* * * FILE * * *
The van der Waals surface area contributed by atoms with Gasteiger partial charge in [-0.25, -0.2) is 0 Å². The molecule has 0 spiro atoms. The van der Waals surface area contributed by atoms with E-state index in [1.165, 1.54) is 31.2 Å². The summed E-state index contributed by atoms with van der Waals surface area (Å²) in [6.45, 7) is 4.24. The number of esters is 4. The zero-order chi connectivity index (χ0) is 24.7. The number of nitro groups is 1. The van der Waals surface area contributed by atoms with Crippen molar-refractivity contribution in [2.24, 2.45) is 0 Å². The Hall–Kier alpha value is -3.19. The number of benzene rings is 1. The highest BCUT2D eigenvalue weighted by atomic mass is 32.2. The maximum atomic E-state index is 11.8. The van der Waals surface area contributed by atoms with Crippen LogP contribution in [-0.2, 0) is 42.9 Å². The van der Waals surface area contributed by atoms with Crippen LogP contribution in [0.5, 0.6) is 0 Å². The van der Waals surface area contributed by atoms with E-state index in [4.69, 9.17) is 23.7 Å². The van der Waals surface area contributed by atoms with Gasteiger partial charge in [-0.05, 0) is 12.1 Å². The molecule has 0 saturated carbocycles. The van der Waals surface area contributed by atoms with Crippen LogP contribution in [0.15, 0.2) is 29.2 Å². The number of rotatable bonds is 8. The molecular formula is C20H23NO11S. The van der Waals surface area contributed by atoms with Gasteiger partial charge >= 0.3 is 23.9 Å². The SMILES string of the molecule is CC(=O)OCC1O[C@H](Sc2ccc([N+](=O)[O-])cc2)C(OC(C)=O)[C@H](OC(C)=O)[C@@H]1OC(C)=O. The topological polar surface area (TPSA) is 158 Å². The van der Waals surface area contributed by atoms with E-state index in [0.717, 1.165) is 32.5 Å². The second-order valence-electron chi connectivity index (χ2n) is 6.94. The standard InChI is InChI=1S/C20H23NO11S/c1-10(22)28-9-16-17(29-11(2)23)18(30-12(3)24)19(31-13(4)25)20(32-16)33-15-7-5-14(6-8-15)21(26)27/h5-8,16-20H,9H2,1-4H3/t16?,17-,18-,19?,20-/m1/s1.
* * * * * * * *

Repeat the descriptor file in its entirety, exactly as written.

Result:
The van der Waals surface area contributed by atoms with Gasteiger partial charge in [-0.25, -0.2) is 0 Å². The molecule has 0 spiro atoms. The van der Waals surface area contributed by atoms with E-state index in [1.165, 1.54) is 31.2 Å². The summed E-state index contributed by atoms with van der Waals surface area (Å²) in [6.45, 7) is 4.24. The number of esters is 4. The zero-order chi connectivity index (χ0) is 24.7. The number of nitro groups is 1. The van der Waals surface area contributed by atoms with Crippen molar-refractivity contribution in [2.24, 2.45) is 0 Å². The Hall–Kier alpha value is -3.19. The number of benzene rings is 1. The highest BCUT2D eigenvalue weighted by atomic mass is 32.2. The maximum atomic E-state index is 11.8. The van der Waals surface area contributed by atoms with Crippen LogP contribution in [-0.2, 0) is 42.9 Å². The van der Waals surface area contributed by atoms with Crippen LogP contribution in [0.5, 0.6) is 0 Å². The van der Waals surface area contributed by atoms with E-state index in [4.69, 9.17) is 23.7 Å². The van der Waals surface area contributed by atoms with Gasteiger partial charge in [-0.05, 0) is 12.1 Å². The molecule has 0 saturated carbocycles. The van der Waals surface area contributed by atoms with Crippen LogP contribution in [0.15, 0.2) is 29.2 Å². The number of rotatable bonds is 8. The molecular formula is C20H23NO11S. The van der Waals surface area contributed by atoms with Gasteiger partial charge >= 0.3 is 23.9 Å². The SMILES string of the molecule is CC(=O)OCC1O[C@H](Sc2ccc([N+](=O)[O-])cc2)C(OC(C)=O)[C@H](OC(C)=O)[C@@H]1OC(C)=O. The topological polar surface area (TPSA) is 158 Å². The van der Waals surface area contributed by atoms with E-state index in [0.717, 1.165) is 32.5 Å². The second-order valence-electron chi connectivity index (χ2n) is 6.94. The standard InChI is InChI=1S/C20H23NO11S/c1-10(22)28-9-16-17(29-11(2)23)18(30-12(3)24)19(31-13(4)25)20(32-16)33-15-7-5-14(6-8-15)21(26)27/h5-8,16-20H,9H2,1-4H3/t16?,17-,18-,19?,20-/m1/s1.